Pain is the gift no one wants! Why would you? It is a sensation that we naturally want to avoid, and no one wants to experience it. Yet sometimes, pain can be a good thing.
The picture on the right shows a number of items I have found in my patients’ shoes. These patients were experiencing severe neuropathy with loss of protective sensation (LOPS), meaning they had limited feeling in their feet. This is a common issue for patients with diabetes; according to the ADA, 60-70% of patients with diabetes will develop some form of neuropathy as a result of their disease. My patients were completely unaware of these items in their shoes, and to make matters worse, some of them had developed wounds or foot ulcerations as a result.
This photo says to me, “What you don’t know can hurt you.” If my patients had protective sensation and could have experienced pain, they would have been alerted to the presence of a thumbtack or toy car in their shoes. In these cases, pain would have been a gift. Their pain would have served as an alarm system notifying them of a problem, and potentially helping them to avoid the wounds and foot ulcers they experienced.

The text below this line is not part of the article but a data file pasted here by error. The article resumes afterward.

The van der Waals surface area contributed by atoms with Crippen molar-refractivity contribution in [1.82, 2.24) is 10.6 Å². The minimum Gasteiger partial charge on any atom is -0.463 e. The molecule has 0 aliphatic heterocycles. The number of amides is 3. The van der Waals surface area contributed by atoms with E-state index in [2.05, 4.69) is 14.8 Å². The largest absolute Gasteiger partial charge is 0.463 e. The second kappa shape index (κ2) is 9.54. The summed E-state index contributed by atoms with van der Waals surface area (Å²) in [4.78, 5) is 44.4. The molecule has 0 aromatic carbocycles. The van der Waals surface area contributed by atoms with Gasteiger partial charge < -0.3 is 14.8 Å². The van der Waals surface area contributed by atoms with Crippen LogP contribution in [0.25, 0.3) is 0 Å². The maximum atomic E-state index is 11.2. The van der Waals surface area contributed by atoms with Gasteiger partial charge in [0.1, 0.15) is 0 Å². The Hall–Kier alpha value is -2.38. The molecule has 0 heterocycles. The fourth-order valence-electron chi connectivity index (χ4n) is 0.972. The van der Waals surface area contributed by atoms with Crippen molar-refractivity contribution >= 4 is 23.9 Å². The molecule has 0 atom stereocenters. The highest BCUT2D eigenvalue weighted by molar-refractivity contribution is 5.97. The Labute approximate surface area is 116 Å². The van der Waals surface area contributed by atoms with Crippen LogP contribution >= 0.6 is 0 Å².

It is time to start thinking about pain in a different context.
Our ability to experience sensation, including pain, is indeed a blessing. In the field of diabetes, Dr. Paul Brand popularized this concept of the “gift of pain.” Dr. Brand advanced our understanding of how neuropathy contributes to the development of diabetic foot ulcerations and how important protective sensation is in maintaining healthy feet. In fact in his lab, Dr. Brand determined that the 10-gram monofilament is the most effective tool to screen for severe neuropathy and loss of protective sensation (LOPS), was developed in Dr. Brand’s lab.
The great work of Dr. Brand and many other dedicated researchers in the field of the diabetic foot ultimately inspired us at Fit2Walk. We know pain is a gift, and we strive to help those with diabetes realize when that gift is gone.
Older article: Why looks aren’t everything: the importance of quality diagnostics
Newer article: Becoming an Advocate that Advocates